Sunday, November 30, 2003

On Thanksgiving, I took my desk chair next door for my neighbors to use. The plan was that six of the people present would eat in their apartment and four would eat in my apartment, with people shuttling back and forth to get food items. The meal did not go according to plan, of course -- we all ended up eating sitting on the floor in their apartment. It was a comfortably informal arrangement that scarcely detracted from the meal.

I did not think to retrieve the chair until today. When I asked Mike about it, he commented that it was very comfortable, and -- unlike any of the chairs he owned -- didn't bring any pain to his problem hip. So I sold it to him. And now I'm sitting in the remaining chair in my room, a sort of upholstered rolling rocker which used to serve solely as a reading chair and a hanging place for an overshirt or windbreaker. It's a fine, comfortable seat, and it retains my body heat far more effectively than the other chair ever did. That's a distinct advantage in the evening, when the temperature in the apartment sinks to 60 F or so.

This grey rocker has character. I bought it from my former landlady when I moved. I wanted a chair, and she wanted the space. It reminds me in little ways of several chairs in my past. When I lived with my parents, there was an old stuffed rocker in my room where I used to stretch and read for hours on end. The handles were carved in a design I never quite understood, with a little indented circle at the bottom that looked like the eye of some stylized bird or snake. The seat was nearly twice as wide as I was, and so it was easy to spread a blanket over my lap and have space for a cat to curl up beside me. The handles on this grey chair remind me a little of those handles, and the way the chair rocks reminds me a lot of that old chair.

In another way, the chair reminds me a little of Big Red. Big Red was my desk chair (and reading chair) when I was an undergraduate. It was a bit threadbare, but most of the surface was still covered by a maroon cover flecked with a sort of slivery blue. It wasn't pretty, but it was comfortable, and I was attached to it. As a freshman, I carried that chair from the store where I bought it along Route 1 through College Park, across the campus, and up six flights of stairs to my room in the high rise. The trek was perhaps two miles, and I carried the chair on my head for much of that distance. In memory's light, that trek is one of my treasured adventures from college days -- but those days are not so far past that I don't remember getting something of a crick in my neck on the walk home. Regardless of the crick in my neck, I felt some attachment to the chair from the moment I set it down in my room. I think Big Red still sits by the desk in my old room at the family home.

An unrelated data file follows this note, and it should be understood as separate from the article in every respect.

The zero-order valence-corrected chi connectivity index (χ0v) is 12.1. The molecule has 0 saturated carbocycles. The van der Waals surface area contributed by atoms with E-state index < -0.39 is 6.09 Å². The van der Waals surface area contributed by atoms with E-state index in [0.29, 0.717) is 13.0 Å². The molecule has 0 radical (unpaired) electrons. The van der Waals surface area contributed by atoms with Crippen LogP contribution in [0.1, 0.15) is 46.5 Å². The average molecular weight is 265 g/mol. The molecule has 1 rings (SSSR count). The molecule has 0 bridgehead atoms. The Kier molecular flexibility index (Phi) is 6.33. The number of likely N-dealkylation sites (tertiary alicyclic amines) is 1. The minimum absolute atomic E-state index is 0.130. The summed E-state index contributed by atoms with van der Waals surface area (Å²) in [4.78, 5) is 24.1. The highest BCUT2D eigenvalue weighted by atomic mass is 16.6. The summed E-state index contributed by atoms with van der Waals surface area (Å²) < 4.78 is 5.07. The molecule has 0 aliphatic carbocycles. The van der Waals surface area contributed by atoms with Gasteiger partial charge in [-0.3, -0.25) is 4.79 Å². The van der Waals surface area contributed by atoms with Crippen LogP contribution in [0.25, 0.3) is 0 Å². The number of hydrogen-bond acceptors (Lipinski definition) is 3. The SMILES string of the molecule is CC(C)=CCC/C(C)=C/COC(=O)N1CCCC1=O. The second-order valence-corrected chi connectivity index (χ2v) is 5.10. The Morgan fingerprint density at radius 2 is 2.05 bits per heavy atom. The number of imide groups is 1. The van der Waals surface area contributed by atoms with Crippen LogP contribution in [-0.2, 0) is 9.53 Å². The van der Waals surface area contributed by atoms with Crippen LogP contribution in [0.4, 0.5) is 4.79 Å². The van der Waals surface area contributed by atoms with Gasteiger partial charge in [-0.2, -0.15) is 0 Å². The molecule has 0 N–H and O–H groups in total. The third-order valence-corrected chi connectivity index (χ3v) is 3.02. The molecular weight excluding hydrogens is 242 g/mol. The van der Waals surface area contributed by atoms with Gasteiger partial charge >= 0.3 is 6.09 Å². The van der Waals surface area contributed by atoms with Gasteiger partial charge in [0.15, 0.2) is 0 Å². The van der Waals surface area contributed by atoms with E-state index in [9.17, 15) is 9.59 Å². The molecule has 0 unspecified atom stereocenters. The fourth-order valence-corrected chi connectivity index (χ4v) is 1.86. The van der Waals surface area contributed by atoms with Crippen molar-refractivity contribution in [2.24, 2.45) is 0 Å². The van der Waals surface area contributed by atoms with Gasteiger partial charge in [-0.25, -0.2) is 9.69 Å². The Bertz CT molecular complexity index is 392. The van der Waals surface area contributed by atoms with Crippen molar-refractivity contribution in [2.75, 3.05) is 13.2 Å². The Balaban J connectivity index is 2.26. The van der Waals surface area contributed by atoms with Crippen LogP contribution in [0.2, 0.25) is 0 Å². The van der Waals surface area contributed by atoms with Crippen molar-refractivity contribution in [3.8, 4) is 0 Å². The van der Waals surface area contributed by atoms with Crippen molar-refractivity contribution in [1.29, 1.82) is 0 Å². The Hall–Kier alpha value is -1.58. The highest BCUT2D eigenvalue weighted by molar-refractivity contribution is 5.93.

This grey chair previously sat nestled in the nook bounded by one of my bookshelves, the foot of my bed, and my floor lamp. That lamp is another comforting piece of furniture which I purchased inexpensively and carried some miles from the Berkeley Salvation Army store to my home. On the wall between the shelf and the lamp is a world map, tacked up so that the bottom is perhaps four feet from the floor. That nook seems startlingly empty, now. I think I may fill the space with a set of brick-and-board shelves to relieve the overcrowding of my existing book shelves. But that is a task for the new year, after I return from my visit home.

Perhaps by that time I will be able to use the space for some boundary element books borrowed from the Berkeley engineering library. I spent some time this evening searching the catalog for books related to boundary element simulation of elastic wave propogation from structures sitting on an elastic half space. There are a few books that look like they may be very useful -- and most of them are checked out. The fact that those books all have the same due date makes me think that one person has probably checked them out. I have some guesses as to who that person might be, though. Perhaps the easiest way to find the information I need is to e-mail the people who I think might have those books (or might have read them recently) and ask for their help.

Meanwhile, I've more than enough other tasks to occupy my time. Before I call it quits, I think I may spend another half hour revising some text describing posterior error estimates for interpolated invariant subspace bases for twice continuously differentiable parameterized matrix families. Or perhaps I'll just drink a glass of water and sleep a bit early.